After being woken up with hot tea, I realized I had had a great night’s sleep. I slept through the night (a first, possibly for anyone on the trip) and I made it known. James politely told me to fuck off, and Helen and Byeron both just grumbled. Byeron had developed a nasty cough in the middle of the night and James and Helen still weren’t feeling much better. We had a pretty easy day though, just 4 hours to our next camp, exotically called Lava Tower. The walk was mostly a retread of earlier days and we met up with the path that we could have taken the day before. We really started to traverse the face of the mountain, heading eastward around the summit. As we marched along, we could see the distant Mount Meru peeking above the clouds like on most mornings. It was a more pleasant companion than Kilimanjaro mostly because we didn’t have to climb Meru.

 

Geetha on the Kilimanjaro trail.

Jen and Helen. Knowing Jen, this was probably just after a pee break.

The day of walking was pretty easy for me, but other suffered. Byeron’s cough became worse and worse with every slight uphill slope. As the others trudged ahead, I hung back with Byeron encouraging him on a getting a chance to talk with some of the guides. Pascal and our head guide Simon both seemed to know a lot about the environment of the mountain and were far more knowledgeable on the effects of global warming than I had imagined. We had a lively discussion on local values (the water source) versus external values (tourism) and I learned a lot about how people outside of the first world can perceive global warming when they know about it.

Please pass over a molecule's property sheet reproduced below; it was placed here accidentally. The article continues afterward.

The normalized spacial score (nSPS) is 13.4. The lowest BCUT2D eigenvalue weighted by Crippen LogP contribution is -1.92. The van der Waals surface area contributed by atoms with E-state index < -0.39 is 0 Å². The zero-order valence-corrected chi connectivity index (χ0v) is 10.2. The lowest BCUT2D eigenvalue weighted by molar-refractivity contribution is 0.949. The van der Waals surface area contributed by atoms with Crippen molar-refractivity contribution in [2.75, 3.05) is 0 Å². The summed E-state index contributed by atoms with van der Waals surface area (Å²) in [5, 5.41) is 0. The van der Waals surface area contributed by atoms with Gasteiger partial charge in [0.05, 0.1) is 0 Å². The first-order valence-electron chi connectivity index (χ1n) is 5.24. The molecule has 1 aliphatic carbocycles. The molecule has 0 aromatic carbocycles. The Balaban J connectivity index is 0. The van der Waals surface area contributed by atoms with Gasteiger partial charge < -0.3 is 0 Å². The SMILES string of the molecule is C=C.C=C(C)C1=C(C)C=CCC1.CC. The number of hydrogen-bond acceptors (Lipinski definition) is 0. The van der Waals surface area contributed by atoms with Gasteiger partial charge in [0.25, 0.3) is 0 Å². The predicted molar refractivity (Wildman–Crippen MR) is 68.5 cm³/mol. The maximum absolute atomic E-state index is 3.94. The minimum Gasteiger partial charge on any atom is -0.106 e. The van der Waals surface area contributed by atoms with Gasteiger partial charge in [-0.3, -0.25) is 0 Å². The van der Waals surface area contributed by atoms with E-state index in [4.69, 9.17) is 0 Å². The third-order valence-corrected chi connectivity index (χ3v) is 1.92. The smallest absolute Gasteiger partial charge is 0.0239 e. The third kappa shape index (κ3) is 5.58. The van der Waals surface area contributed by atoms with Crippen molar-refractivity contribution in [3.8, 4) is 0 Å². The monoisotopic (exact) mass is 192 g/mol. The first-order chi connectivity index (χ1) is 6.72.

When we finally arrived to our camp, it took my breath away. Our few little tents were dramatically nestled together at the base of the staggeringly tall eponymous Lava Tower. It looked like were camping on the world’s most stark and cold volcano at 4,600 meters – our highest camp site.

 

After lunch, we had our final bonus acclimatization walk, this time to Arrow Glacier. Our climb took us past streams and valleys, new since the onset of the melting glaciers, and because of the thick clouds, we couldn’t even see the glacier from 4,800 meters, our final destination of that walk. The walk up was an easy shuffle, similar to what we had been doing the whole time. What I didn’t realize is how difficult the down parts would be. Coming back down, even with poles for extra support was really exhausting. My knees started aching and I was just so fatigued by having to constantly look down and focus on where each foot and pole went to avoid slipping, by the bottom I felt drained and a little sick to my stomach. I rested up and dragged myself to dinner. Others were doing much worse so I dutifully ate the soup as it was an especially gourmet onion soup with croutons and tucked in for what was supposed to be our coldest night yet. I prepared by taking some nighttime drowsy cold medicine and drifted off to sleep without problem.